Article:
I made a bit of progress with the leaf study originally suggested by Paul Klee in an assignment to his Bauhaus students. The exercise was to develop a fictitious leaf based on rules he outlined in his text.
I started another one on my drawing board, with the idea of applying different rules. For example: 1) instead of equal divisions along the central leaf vein, I halved the distance between each of the nodes; 2) I set the length of each bilateral branch equal in length to the previous division of the central vein; 3) My next rule was to divide each branch into twigs, each to be half the length of the branch, but I got distracted.
Instead of proceeding to the divisions of the branches, I used each dividing point along the central vein as the center of a circle, the radii of which were the branches departing from main line (see figure below).
I continued along each branch, added the twigs and thickened the lines appropriately (wider at the base, becoming thinner at the extremities).
Back to the drawing board
I enjoy using my T-square and mechanical pencils. It reminds me of my high school drafting class. I could spend all day fooling around with geometric possibilities of angles, circles and straight lines. Paul Klee was famous for saying that drawing was akin to ‘taking a line for a walk’. But in the leaf studies I drew, I felt that my line was on a leash and I was just taking it out to the nearest fire hydrant and back.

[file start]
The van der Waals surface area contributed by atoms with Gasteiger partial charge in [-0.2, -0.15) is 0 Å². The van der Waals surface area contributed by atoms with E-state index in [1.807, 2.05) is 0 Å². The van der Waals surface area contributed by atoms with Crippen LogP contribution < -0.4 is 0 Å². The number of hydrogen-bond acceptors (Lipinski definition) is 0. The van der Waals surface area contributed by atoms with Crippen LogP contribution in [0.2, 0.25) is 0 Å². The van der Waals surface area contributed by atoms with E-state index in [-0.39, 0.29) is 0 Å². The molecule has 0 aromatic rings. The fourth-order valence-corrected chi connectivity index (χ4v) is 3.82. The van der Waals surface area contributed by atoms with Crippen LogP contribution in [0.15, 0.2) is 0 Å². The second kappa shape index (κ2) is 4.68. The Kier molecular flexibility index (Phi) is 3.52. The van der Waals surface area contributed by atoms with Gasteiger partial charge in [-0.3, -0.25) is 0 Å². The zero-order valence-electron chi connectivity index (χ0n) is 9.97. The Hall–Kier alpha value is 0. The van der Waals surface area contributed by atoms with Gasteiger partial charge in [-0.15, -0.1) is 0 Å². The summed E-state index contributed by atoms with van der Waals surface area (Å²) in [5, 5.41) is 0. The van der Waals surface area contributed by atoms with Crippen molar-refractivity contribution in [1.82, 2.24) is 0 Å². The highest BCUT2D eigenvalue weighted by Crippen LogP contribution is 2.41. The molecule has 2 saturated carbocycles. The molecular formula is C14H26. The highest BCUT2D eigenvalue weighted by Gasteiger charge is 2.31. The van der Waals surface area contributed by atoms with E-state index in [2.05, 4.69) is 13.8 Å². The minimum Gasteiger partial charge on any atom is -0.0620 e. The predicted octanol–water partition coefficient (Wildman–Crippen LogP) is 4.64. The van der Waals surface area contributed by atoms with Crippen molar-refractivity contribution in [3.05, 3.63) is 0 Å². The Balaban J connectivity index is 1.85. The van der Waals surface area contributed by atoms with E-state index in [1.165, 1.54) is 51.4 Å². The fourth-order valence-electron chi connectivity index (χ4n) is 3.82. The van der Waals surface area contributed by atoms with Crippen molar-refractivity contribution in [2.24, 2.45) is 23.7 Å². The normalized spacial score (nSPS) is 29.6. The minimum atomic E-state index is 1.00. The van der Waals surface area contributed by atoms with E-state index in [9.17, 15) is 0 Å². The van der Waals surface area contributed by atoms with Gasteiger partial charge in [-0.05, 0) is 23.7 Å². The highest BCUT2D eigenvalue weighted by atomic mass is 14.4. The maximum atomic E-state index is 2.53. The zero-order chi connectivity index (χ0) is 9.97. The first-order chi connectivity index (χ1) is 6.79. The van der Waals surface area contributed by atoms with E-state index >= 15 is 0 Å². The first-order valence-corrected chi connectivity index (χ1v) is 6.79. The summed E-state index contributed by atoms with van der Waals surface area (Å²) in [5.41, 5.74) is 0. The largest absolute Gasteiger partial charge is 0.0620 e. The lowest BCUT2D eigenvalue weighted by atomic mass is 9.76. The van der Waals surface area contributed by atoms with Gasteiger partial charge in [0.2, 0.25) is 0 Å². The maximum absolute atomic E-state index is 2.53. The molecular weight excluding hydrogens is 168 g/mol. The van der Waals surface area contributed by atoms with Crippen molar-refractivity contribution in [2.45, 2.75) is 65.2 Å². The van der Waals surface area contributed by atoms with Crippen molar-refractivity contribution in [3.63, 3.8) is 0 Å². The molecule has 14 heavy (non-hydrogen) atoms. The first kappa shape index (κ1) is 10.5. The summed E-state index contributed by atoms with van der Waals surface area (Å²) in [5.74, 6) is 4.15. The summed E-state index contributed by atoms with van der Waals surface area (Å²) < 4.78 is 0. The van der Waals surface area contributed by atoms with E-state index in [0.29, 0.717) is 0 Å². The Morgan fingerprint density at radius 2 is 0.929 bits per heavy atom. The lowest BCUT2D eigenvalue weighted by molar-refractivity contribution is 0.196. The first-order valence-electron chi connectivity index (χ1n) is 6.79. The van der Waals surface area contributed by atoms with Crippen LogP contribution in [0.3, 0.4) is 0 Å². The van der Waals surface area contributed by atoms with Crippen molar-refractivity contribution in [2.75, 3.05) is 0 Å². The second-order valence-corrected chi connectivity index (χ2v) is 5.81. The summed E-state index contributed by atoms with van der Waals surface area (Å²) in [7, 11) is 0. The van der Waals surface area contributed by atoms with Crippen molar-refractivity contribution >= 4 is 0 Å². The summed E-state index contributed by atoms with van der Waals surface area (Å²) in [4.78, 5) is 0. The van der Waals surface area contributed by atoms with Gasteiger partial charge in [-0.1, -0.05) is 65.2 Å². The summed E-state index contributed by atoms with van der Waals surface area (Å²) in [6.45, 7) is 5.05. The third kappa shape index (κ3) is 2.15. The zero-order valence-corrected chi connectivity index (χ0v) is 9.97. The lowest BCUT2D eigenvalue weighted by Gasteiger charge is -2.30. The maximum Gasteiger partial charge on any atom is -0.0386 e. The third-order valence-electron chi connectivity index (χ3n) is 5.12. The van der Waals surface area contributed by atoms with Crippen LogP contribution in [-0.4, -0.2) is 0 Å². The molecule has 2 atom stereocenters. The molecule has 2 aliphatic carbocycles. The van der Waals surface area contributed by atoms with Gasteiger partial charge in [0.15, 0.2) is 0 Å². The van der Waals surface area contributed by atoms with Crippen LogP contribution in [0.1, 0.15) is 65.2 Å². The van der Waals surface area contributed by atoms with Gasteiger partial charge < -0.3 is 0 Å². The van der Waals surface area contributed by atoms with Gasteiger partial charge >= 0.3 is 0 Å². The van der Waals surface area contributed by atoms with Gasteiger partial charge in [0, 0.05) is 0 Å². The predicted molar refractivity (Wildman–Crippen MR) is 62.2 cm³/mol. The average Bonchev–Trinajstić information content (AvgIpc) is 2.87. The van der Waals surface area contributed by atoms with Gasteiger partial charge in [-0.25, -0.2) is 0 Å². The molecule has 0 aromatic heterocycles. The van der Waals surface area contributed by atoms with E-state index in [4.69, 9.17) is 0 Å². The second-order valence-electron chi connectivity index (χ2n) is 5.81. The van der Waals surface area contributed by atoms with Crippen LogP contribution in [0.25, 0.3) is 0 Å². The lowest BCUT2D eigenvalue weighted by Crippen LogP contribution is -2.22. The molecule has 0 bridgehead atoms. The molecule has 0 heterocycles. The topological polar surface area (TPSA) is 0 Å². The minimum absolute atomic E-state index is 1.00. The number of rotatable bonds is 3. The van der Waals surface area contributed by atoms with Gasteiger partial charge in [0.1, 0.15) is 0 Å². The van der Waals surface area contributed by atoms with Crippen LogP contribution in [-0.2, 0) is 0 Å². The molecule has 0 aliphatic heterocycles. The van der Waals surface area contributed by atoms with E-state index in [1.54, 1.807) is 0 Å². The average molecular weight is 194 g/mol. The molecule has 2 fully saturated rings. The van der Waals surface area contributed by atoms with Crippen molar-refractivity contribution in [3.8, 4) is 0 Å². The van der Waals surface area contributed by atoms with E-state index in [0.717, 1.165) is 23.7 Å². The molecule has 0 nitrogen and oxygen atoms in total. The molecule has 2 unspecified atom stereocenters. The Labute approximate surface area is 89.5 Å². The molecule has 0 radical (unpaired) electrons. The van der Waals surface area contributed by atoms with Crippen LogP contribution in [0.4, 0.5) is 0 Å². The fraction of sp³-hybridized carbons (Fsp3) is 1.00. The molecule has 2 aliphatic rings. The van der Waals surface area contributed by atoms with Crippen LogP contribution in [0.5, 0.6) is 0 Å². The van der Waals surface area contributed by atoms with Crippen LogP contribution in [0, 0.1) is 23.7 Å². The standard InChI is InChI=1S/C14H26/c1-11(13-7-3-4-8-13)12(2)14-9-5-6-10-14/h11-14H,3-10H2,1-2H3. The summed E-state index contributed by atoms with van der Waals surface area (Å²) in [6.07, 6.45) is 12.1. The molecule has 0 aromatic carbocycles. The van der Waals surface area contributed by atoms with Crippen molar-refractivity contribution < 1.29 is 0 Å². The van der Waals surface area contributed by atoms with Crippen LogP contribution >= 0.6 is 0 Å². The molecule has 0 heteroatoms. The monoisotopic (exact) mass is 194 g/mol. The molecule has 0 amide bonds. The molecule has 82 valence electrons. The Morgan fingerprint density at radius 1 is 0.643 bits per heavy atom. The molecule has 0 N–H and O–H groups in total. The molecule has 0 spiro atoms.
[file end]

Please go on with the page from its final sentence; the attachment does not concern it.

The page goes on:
When I get sidetracked, I like to revisit my original goals.
A bit of history of my blog
I began my blog in January 2013 with the idea of relating my experience as a sibling of a severely handicapped autistic and nonverbal brother, in part, to reach other siblings. For the first 11 months of the blog I recapped all my efforts to reach him: my photography, my writing, talks with my parents, and so on. In November 2013, the day before Mike‘s birthday, my mother, younger brother and I went to visit him in his geriatric group home. He showed no recognition at all. At that point, I shifted my focus from trying to understand him, to trying understand and express my own feelings.
Ever since then, I have been trying to find ways to express my feelings in my paintings and drawings. My blog entries since November 2013 are a record of my efforts.
Need to get unstuck
Even though rigorous treatment of geometric relationships on the drawing board is a lot of fun, it does not further my agenda. I am happy to have done the exercises, but I need to free up my line – to unleash the hound, so to speak.
I have no doubt that Paul Klee’s artistry holds many more clues about how I can express my feelings visually, so I will move on from the first 23 pages of his notebook, even though I have not totally absorbed the lesson. I’m sure that when I come back to this text later, all will be clarified.
The kiwi is about to go bad, so today was my last chance to capture its image before it turned to complete mush and started attracting flies.
There are a couple of things about this study I should mention. The image is larger than life. This was not much of a factor after a few minutes, but I noticed that when I started to draw, I automatically created the contours as if the image was to be life size.
I painted in the creases and wrinkles with dark pigment and, after it was completely dry, applied a wash to the area. This had the effect of integrating the disparate tones of the fruit’s surface. Perhaps the surface is too smooth, and not wrinkly enough. I did not want to overwork this study, but keeping some amount of dis-integration might be a good thing.